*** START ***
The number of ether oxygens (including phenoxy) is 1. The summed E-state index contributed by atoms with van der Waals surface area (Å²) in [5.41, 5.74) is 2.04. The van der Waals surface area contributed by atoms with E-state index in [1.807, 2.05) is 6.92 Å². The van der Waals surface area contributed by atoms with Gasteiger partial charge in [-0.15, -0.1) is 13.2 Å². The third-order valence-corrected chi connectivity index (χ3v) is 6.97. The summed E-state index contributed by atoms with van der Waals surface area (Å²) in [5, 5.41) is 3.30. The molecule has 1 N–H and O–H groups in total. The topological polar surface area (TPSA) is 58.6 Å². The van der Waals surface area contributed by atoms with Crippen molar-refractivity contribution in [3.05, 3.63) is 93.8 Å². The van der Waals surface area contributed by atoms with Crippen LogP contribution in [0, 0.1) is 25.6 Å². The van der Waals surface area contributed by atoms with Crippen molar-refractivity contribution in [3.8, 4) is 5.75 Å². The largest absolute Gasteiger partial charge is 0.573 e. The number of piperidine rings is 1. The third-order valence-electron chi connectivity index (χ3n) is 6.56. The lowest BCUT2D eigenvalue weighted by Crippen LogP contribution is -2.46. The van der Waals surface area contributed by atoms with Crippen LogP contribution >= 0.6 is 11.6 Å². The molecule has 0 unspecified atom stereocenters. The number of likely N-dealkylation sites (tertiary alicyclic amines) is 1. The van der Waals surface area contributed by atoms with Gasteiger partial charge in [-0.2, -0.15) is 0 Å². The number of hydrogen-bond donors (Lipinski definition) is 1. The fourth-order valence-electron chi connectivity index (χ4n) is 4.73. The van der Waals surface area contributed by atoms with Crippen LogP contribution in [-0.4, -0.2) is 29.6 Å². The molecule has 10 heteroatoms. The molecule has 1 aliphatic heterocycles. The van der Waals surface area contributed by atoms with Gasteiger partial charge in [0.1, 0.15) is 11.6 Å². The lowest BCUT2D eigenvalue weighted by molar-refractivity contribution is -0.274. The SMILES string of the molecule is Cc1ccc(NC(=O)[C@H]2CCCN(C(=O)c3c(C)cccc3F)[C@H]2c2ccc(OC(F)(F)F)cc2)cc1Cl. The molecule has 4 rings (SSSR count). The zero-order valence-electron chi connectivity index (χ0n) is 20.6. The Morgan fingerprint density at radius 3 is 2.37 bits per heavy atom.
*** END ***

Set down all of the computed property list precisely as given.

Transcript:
The number of ether oxygens (including phenoxy) is 1. The summed E-state index contributed by atoms with van der Waals surface area (Å²) in [5.41, 5.74) is 2.04. The van der Waals surface area contributed by atoms with E-state index in [1.807, 2.05) is 6.92 Å². The van der Waals surface area contributed by atoms with Gasteiger partial charge in [-0.15, -0.1) is 13.2 Å². The third-order valence-corrected chi connectivity index (χ3v) is 6.97. The summed E-state index contributed by atoms with van der Waals surface area (Å²) in [5, 5.41) is 3.30. The molecule has 1 N–H and O–H groups in total. The topological polar surface area (TPSA) is 58.6 Å². The van der Waals surface area contributed by atoms with Crippen molar-refractivity contribution in [3.05, 3.63) is 93.8 Å². The van der Waals surface area contributed by atoms with Crippen LogP contribution in [0, 0.1) is 25.6 Å². The van der Waals surface area contributed by atoms with Crippen molar-refractivity contribution in [3.8, 4) is 5.75 Å². The largest absolute Gasteiger partial charge is 0.573 e. The number of piperidine rings is 1. The third-order valence-electron chi connectivity index (χ3n) is 6.56. The lowest BCUT2D eigenvalue weighted by Crippen LogP contribution is -2.46. The van der Waals surface area contributed by atoms with Crippen LogP contribution >= 0.6 is 11.6 Å². The molecule has 0 unspecified atom stereocenters. The number of likely N-dealkylation sites (tertiary alicyclic amines) is 1. The van der Waals surface area contributed by atoms with Gasteiger partial charge in [-0.2, -0.15) is 0 Å². The number of hydrogen-bond donors (Lipinski definition) is 1. The fourth-order valence-electron chi connectivity index (χ4n) is 4.73. The van der Waals surface area contributed by atoms with Crippen LogP contribution in [-0.4, -0.2) is 29.6 Å². The molecule has 10 heteroatoms. The molecule has 1 aliphatic heterocycles. The van der Waals surface area contributed by atoms with Gasteiger partial charge in [0.1, 0.15) is 11.6 Å². The lowest BCUT2D eigenvalue weighted by molar-refractivity contribution is -0.274. The SMILES string of the molecule is Cc1ccc(NC(=O)[C@H]2CCCN(C(=O)c3c(C)cccc3F)[C@H]2c2ccc(OC(F)(F)F)cc2)cc1Cl. The molecule has 4 rings (SSSR count). The zero-order valence-electron chi connectivity index (χ0n) is 20.6. The Morgan fingerprint density at radius 3 is 2.37 bits per heavy atom.